Paralympian, Forced To Wet Herself On Train, Calls For Change

“The whole incident made me feel as if I can’t play an active role in society and should just hide behind closed doors… [It] destroyed my self-esteem and my confidence.”


It’s a shame that a country like the United Kingdom does not have adequate facilities to help the disabled.

British Paralympian Anne Wafula Strike revealed in an interview with the Guardian that she was “completely robbed of her dignity” when she was forced to urinate in her wheelchair during a three-hour train journey because the company did not provide accessible bathrooms.

The 42-year old athlete, born in Kenya, is a wheelchair racer and a board member of U.K. Athletics. She has an MBE for her contributions toward disability sports and serves as a patron of charities that support the rights of people with disabilities.

The humiliating incident occurred on Oct. 8 when Wafula Strike was returning from a board meeting and needed to use the toilet. However, the accessible one was out of order and she was forced to wet herself sitting among numerous passengers.

“If the able-bodied toilet had been closer I could have tried to crawl to it but it was too far away and my wheelchair could not fit in the aisles to get to it,” she said.

The athlete spent the remainder of the journey keeping her face hidden in her hoodie to prevent anyone from recognizing her. She also “tried to conceal the smell of urine by spraying perfume” over herself.

When the nightmare journey was over, she quickly went home, scrubbed herself clean in the shower and then spent the evening in bed “sobbing for hours.”

“As a disabled person I have worked so hard over the years to build up my confidence and self-belief,” she said. “Having access to a toilet, especially in a developed nation like the U.K., is one of the most basic rights.

"The whole incident made me feel as if I can’t play an active role in society and should just hide behind closed doors. Being forced to sit in my own urine destroyed my self-esteem and my confidence.”


Wafula Strike said her inability to use her legs isn’t her real disability — it’s actually a society that fails to prioritize accessibility. She hopes her ordeal would “bring about change for other people with disabilities who want to contribute to society but are prevented from doing so.”

Since the incident, the athlete has been inundated from support both from her community and from outside.







“The sad thing is the number of people who have contacted me since I went public and said that what happened to me on the train also happened to them,” Wafula Strike added. “One woman whose job is a psychologist said that she gets dehydrated when she travels by train because she is scared to drink anything at all in case there is no toilet available on the train.”

Fellow Paralympics wheelchair basketball player, Ade Adepitan, has supported her call for a change and demanded fines for organizations that do not provide suitable bathroom for people with disabilities.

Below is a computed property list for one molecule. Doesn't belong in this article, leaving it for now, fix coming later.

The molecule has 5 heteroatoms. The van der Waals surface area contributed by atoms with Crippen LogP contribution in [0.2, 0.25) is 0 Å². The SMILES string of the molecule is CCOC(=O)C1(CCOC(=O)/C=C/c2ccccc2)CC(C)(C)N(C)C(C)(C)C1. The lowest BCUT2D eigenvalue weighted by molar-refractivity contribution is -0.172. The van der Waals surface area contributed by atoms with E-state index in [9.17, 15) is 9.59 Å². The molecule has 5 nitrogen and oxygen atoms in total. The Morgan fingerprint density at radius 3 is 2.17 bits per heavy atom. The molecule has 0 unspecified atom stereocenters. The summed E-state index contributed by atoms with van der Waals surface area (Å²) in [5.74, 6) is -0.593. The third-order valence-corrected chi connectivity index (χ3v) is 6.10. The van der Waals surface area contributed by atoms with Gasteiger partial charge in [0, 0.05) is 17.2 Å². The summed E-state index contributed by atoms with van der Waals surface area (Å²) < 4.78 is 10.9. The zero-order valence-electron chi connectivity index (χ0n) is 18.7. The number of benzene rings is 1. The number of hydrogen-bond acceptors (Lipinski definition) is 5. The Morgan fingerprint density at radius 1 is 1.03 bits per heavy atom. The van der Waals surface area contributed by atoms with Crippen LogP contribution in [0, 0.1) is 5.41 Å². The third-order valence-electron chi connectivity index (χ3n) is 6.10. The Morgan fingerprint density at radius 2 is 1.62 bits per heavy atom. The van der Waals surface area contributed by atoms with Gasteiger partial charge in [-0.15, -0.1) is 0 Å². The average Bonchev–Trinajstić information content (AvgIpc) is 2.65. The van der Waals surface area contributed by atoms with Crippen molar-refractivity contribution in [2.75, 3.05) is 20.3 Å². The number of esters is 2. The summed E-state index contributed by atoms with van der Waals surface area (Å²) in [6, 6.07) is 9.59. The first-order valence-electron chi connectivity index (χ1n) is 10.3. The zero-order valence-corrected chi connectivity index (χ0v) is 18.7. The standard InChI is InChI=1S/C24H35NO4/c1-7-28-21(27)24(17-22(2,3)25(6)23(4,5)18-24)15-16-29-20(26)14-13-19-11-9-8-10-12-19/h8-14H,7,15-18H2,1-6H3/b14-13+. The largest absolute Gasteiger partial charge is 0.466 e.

The athlete revealed he too has been forced to urinate in train carriages on instances, but admits it’s easier for men.

“I have had to pee into a bottle in the past when the accessible toilet wasn’t working,” he said. “I would carefully arrange a coat over my knees under the train table and pee into a bottle held underneath my coat.”

He recounted one horrific ordeal where he had an upset stomach and the train’s bathroom was out of order. He described the feeling of holding on as “terrible.”

“If there is no punishment and no fines, nothing will change. The biggest problem is the people who are enforcing the rules who don’t do enough to enforce them, and the able-bodied public who use disabled toilets and park in disabled parking bays. Companies need to be attacked in their pockets and by naming and shaming them if they don’t provide the right facilities,” he said.

MP Robert Halfon described Wafula Strike’s treatment as “totally unacceptable set of events for the 21st century.”

Faryal Velmi, director Transport for All, an organization that provides advice for disabled travelers in London, said: “The humiliation that Anne went through is unfortunately a regular occurrence for disabled and older people traveling on our railways.

“Anne’s case is another example of how we are treated as second-class citizens when traveling. Train companies that make handsome profits for their shareholders need to invest resources in ensuring that accessible toilets — and indeed all toilets facilities — are kept open and maintained for all customers.”

The pressure is on for not just transport companies but other organizations as well to improve access for people with disabilities.

As for Wafula Strike, she said:

“I’ve learnt that if you speak up, the world does listen. As disabled people our voices can be weak, but I’m optimistic that now our voices are being heard and we will see change.”

Banner and thumbnail credit: Reuters, Carlos Garcia Rawlins

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